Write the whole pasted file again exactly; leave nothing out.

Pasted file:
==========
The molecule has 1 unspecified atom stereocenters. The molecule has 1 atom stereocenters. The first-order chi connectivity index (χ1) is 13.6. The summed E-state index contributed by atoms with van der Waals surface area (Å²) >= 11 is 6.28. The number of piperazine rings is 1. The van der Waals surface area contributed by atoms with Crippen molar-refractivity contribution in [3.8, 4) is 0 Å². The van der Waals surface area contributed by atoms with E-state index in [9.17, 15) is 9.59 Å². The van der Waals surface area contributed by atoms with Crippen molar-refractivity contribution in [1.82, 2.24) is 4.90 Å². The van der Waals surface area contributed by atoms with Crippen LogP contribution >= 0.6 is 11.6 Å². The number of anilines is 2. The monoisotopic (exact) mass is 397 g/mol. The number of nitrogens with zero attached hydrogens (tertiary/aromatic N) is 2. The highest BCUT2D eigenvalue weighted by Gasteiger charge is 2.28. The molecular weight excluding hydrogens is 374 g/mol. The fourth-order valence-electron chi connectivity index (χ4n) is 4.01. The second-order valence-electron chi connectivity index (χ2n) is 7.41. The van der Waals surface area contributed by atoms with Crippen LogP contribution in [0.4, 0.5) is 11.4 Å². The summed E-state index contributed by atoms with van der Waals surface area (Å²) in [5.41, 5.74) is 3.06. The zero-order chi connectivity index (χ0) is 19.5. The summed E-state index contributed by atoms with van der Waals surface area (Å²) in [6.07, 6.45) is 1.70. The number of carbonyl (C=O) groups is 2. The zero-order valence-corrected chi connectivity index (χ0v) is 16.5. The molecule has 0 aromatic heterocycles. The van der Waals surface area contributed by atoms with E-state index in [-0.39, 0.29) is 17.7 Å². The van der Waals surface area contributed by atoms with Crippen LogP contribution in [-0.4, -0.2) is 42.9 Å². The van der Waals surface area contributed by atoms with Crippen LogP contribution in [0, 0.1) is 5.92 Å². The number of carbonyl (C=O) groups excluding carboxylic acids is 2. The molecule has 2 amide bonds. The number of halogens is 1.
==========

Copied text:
The molecule has 1 unspecified atom stereocenters. The molecule has 1 atom stereocenters. The first-order chi connectivity index (χ1) is 13.6. The summed E-state index contributed by atoms with van der Waals surface area (Å²) >= 11 is 6.28. The number of piperazine rings is 1. The van der Waals surface area contributed by atoms with Crippen molar-refractivity contribution in [3.8, 4) is 0 Å². The van der Waals surface area contributed by atoms with E-state index in [9.17, 15) is 9.59 Å². The van der Waals surface area contributed by atoms with Crippen molar-refractivity contribution in [1.82, 2.24) is 4.90 Å². The van der Waals surface area contributed by atoms with Crippen LogP contribution >= 0.6 is 11.6 Å². The number of anilines is 2. The monoisotopic (exact) mass is 397 g/mol. The number of nitrogens with zero attached hydrogens (tertiary/aromatic N) is 2. The highest BCUT2D eigenvalue weighted by Gasteiger charge is 2.28. The molecular weight excluding hydrogens is 374 g/mol. The fourth-order valence-electron chi connectivity index (χ4n) is 4.01. The second-order valence-electron chi connectivity index (χ2n) is 7.41. The van der Waals surface area contributed by atoms with Crippen LogP contribution in [0.4, 0.5) is 11.4 Å². The summed E-state index contributed by atoms with van der Waals surface area (Å²) in [5.41, 5.74) is 3.06. The zero-order chi connectivity index (χ0) is 19.5. The summed E-state index contributed by atoms with van der Waals surface area (Å²) in [6.07, 6.45) is 1.70. The number of carbonyl (C=O) groups is 2. The zero-order valence-corrected chi connectivity index (χ0v) is 16.5. The molecule has 0 aromatic heterocycles. The van der Waals surface area contributed by atoms with E-state index in [-0.39, 0.29) is 17.7 Å². The van der Waals surface area contributed by atoms with Crippen LogP contribution in [-0.4, -0.2) is 42.9 Å². The van der Waals surface area contributed by atoms with Crippen LogP contribution in [0, 0.1) is 5.92 Å². The number of carbonyl (C=O) groups excluding carboxylic acids is 2. The molecule has 2 amide bonds. The number of halogens is 1.